# Homework Help: High Speed Camera Problem

1. Nov 16, 2007

### iwalani

[SOLVED] High Speed Camera Problem

Rotational Kinematics

So I'm pretty sure I'm just asking someone to point out the obvious for me, but I've been trying to figure out where to start on this problem for way too long. I don't want the answers, just some guidance on how to start in terms of what is given and what conversions need to be made. Thank you for your help in advance!

Problem:
High speed cameras are used to photograph events which take place too quickly to be seen by the human eye. One such high speed camera is composed of a rotating film drum, a rotating shutter and some miscellaneous optics. The film is fastened along the outside of the drum (along its entire circumference) and the drum is driven by high pressure gas.
You desire to photograph the dynamics of a bumblebee in flight and estimate that its wings flap somewhere about 10,000 times a second. The radius of the film drum is r = 0.501 m and you've loaded it with 35mm film .

Questions:

(a) How many photographs will fit along the circumference of the drum? (Assume 35mm length is one photo)
Hint: One photo fits on every 35mm of film length. The total length of the film is equal to the circumference of the film drum.

(b) You desire to take the photographs at a frequency of 20,000 Hz. What is the angular frequency of the shutter? (Note: shutter has one hole in it!)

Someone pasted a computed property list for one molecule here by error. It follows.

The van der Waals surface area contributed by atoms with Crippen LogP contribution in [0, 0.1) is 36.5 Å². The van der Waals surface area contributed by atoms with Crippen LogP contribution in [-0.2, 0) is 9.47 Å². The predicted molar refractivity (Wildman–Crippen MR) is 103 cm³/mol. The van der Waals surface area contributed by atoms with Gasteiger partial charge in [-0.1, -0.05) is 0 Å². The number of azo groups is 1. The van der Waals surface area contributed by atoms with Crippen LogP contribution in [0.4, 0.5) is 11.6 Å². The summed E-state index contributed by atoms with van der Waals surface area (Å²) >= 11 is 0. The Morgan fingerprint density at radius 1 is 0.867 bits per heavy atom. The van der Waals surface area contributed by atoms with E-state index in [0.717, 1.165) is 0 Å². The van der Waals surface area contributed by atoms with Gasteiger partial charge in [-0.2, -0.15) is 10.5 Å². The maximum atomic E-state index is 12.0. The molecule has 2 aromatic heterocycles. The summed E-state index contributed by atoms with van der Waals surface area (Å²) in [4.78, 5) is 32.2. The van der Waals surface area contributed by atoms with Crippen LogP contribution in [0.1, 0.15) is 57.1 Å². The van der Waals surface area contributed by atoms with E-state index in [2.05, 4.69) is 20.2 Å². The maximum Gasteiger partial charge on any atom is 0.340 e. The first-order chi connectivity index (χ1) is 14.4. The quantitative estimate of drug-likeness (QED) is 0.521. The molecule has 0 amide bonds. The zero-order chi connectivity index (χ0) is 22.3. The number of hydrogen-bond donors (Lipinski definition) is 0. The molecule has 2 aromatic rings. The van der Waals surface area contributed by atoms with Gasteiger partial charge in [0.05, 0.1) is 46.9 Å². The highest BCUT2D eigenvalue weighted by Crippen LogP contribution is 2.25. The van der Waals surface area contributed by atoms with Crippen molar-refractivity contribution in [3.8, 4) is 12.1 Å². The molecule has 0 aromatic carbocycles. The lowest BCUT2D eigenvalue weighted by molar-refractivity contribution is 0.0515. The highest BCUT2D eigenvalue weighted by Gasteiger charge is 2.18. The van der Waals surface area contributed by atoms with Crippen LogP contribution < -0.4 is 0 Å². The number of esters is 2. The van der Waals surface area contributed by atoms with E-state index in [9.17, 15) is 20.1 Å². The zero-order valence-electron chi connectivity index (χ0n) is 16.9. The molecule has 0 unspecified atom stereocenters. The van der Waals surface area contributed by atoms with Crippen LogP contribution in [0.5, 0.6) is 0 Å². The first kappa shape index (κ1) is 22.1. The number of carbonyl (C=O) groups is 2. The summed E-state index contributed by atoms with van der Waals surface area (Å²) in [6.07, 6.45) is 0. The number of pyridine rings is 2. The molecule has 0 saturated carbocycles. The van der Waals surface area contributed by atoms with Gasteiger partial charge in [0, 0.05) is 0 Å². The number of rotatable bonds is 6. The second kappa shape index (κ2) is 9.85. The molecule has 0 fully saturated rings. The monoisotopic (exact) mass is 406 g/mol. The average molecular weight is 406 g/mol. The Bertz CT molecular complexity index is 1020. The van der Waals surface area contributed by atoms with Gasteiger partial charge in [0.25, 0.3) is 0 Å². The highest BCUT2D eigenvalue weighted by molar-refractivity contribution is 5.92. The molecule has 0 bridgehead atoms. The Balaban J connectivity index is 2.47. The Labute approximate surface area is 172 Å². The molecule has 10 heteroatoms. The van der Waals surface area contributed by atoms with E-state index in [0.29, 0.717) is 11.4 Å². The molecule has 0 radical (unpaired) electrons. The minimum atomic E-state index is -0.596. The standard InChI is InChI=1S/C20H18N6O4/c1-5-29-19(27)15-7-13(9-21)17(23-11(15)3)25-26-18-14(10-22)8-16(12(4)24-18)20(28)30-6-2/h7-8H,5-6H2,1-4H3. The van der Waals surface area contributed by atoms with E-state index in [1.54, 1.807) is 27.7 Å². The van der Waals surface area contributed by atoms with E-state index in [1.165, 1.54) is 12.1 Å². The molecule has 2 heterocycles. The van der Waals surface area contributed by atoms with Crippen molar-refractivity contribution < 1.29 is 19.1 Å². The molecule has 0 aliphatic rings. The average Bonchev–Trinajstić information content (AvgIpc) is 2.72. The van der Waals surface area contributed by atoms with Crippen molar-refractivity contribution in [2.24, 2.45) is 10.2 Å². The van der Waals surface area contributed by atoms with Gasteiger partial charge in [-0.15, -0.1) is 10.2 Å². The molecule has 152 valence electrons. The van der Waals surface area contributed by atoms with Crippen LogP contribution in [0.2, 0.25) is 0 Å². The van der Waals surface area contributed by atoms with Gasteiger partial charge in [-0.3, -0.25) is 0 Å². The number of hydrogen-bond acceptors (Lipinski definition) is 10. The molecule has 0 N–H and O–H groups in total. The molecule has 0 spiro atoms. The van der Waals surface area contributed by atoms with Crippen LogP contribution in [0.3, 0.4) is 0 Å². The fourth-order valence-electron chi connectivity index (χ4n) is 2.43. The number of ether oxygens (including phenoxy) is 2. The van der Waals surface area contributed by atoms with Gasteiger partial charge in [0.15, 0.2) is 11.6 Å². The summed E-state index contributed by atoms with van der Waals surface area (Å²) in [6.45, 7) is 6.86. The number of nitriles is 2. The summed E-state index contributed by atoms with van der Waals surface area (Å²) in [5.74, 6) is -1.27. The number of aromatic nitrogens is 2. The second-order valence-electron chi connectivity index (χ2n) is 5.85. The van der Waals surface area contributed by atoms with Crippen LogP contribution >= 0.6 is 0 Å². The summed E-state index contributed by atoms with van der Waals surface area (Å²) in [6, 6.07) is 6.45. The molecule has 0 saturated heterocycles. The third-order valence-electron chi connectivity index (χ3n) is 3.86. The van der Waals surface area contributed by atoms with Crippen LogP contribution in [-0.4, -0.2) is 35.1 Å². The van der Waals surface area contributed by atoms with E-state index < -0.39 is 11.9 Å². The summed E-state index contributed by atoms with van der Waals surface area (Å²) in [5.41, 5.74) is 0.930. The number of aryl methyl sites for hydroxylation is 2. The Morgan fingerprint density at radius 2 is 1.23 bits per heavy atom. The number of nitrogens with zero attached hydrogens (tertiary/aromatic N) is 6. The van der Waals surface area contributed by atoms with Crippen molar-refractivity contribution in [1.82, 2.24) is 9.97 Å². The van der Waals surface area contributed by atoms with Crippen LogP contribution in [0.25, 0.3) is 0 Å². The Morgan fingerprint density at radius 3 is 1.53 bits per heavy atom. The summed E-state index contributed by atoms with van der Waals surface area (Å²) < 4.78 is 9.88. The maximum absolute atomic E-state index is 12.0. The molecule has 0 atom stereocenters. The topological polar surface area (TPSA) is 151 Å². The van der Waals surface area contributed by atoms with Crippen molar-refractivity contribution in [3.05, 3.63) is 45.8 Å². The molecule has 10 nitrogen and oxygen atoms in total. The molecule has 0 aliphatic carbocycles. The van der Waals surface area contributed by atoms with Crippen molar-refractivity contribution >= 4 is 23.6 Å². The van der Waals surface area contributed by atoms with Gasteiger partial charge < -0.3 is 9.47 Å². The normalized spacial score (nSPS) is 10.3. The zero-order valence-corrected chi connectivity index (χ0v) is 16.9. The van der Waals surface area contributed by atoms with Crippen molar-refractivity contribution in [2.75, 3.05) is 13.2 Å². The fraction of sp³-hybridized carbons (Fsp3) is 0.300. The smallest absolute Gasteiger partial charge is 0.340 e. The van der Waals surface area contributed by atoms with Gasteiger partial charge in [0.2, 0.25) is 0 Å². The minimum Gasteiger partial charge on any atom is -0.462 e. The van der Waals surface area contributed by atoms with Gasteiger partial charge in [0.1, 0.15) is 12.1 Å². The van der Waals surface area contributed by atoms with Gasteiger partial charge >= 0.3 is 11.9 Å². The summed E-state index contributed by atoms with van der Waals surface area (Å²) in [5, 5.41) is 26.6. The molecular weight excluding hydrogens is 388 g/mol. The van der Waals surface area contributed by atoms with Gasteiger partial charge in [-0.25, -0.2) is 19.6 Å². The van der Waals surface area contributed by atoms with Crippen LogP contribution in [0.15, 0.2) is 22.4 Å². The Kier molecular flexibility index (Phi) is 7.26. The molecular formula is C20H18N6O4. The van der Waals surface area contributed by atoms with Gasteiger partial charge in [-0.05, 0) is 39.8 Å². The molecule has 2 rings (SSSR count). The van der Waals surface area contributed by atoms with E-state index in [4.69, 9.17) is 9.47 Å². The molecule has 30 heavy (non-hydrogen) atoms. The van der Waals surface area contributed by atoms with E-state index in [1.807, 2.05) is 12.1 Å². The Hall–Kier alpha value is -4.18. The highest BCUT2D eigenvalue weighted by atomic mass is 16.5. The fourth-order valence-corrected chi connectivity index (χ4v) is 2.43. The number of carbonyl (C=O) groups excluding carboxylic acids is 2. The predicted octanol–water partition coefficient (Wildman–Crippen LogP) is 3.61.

Hint: There are 2*p radians per revolution. You desire the solution in units of radians per second.

(c) What must the angular frequency of the film drum be?

(d) When the drum has taken its pictures, the gas is turned off and the drum slows down uniformly, finally setting to a standstill after 2 minutes. What was the angular acceleration of the film drum after turning off the gas?

(e) How many times does the film drum rotate after the gas is turned off and before coming to rest? Give your answers in revolutions.

Last edited: Nov 16, 2007
2. Nov 16, 2007

### catkin

Nobody has rushed in to answer this post probably because:
a) it is formatted too wide to fit on a 1024 screen
b) the lower part of the graphic does not display
c) it is not clear what is the question, what the hints (if any) and what you are musing

Net result: the reader has to do a lot of figuring out and guessing to understand the post before starting on the actual physics pronblem ...

3. Nov 16, 2007

### mgb_phys

A, Actually 35mm film is 35mm wide - frames are 36mm long on a 38mm pitch.

4. Nov 16, 2007

### JonWhitehouse

just some thoughts:
(a) circumference of circle =2*pi*radius in meters. 35mm = 0.035m
(b) frequency of shutter =f= 1/number of times hole passes film = 20,000 hz, not the same as angular freq.
(c) freq. f of drum = 20,000/number of pictures on circumference.
this should give you some raw data to start the next section.

5. Nov 16, 2007

### iwalani

Not sure why the formatting ended up too wide (wasn't on my little computer), but hopefully that is fixed, and hopefully I have edited to successfully counteract the net result stated above. Thanks for the info.

______________________________

Thank you JW for the info, it helps. My issue with physics problems is that I get distracted by all the info in the problem, and it is tough for me to pick out the 'obvious' and pertinent bits, as I am not a natural at physics or math~ (nor am I a photographer for that matter!)

If I have any specific questions I will post again